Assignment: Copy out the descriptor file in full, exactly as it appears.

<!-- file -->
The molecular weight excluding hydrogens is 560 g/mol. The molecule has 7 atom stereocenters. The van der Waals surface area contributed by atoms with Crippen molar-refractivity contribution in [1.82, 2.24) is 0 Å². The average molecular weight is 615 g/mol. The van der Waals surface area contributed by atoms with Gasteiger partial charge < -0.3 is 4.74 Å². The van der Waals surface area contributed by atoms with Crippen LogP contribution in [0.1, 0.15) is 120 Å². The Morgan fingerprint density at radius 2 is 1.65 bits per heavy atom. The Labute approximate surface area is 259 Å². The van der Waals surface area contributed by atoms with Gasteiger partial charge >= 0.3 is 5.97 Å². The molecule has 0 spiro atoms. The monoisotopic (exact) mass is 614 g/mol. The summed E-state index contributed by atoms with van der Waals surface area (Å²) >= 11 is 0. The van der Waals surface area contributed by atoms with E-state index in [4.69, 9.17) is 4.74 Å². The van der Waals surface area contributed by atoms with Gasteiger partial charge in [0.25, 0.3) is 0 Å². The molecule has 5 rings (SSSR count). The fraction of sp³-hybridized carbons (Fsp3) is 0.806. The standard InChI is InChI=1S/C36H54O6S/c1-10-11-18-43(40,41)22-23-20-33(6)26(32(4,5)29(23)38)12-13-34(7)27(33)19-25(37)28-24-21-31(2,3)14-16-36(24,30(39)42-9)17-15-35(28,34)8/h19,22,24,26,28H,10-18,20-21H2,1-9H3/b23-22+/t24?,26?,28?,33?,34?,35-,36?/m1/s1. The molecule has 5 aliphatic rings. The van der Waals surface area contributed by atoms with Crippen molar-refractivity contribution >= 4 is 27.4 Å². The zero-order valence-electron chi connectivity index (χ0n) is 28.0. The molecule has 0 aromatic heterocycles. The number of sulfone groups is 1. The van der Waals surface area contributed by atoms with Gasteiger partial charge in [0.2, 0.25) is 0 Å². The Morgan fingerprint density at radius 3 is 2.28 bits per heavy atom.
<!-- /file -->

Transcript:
The molecular weight excluding hydrogens is 560 g/mol. The molecule has 7 atom stereocenters. The van der Waals surface area contributed by atoms with Crippen molar-refractivity contribution in [1.82, 2.24) is 0 Å². The average molecular weight is 615 g/mol. The van der Waals surface area contributed by atoms with Gasteiger partial charge < -0.3 is 4.74 Å². The van der Waals surface area contributed by atoms with Crippen LogP contribution in [0.1, 0.15) is 120 Å². The Morgan fingerprint density at radius 2 is 1.65 bits per heavy atom. The Labute approximate surface area is 259 Å². The van der Waals surface area contributed by atoms with Gasteiger partial charge >= 0.3 is 5.97 Å². The molecule has 0 spiro atoms. The monoisotopic (exact) mass is 614 g/mol. The summed E-state index contributed by atoms with van der Waals surface area (Å²) >= 11 is 0. The van der Waals surface area contributed by atoms with E-state index in [4.69, 9.17) is 4.74 Å². The van der Waals surface area contributed by atoms with Gasteiger partial charge in [0.25, 0.3) is 0 Å². The molecule has 5 rings (SSSR count). The fraction of sp³-hybridized carbons (Fsp3) is 0.806. The standard InChI is InChI=1S/C36H54O6S/c1-10-11-18-43(40,41)22-23-20-33(6)26(32(4,5)29(23)38)12-13-34(7)27(33)19-25(37)28-24-21-31(2,3)14-16-36(24,30(39)42-9)17-15-35(28,34)8/h19,22,24,26,28H,10-18,20-21H2,1-9H3/b23-22+/t24?,26?,28?,33?,34?,35-,36?/m1/s1. The molecule has 5 aliphatic rings. The van der Waals surface area contributed by atoms with Crippen molar-refractivity contribution >= 4 is 27.4 Å². The zero-order valence-electron chi connectivity index (χ0n) is 28.0. The molecule has 0 aromatic heterocycles. The number of sulfone groups is 1. The van der Waals surface area contributed by atoms with Gasteiger partial charge in [0.2, 0.25) is 0 Å². The Morgan fingerprint density at radius 3 is 2.28 bits per heavy atom.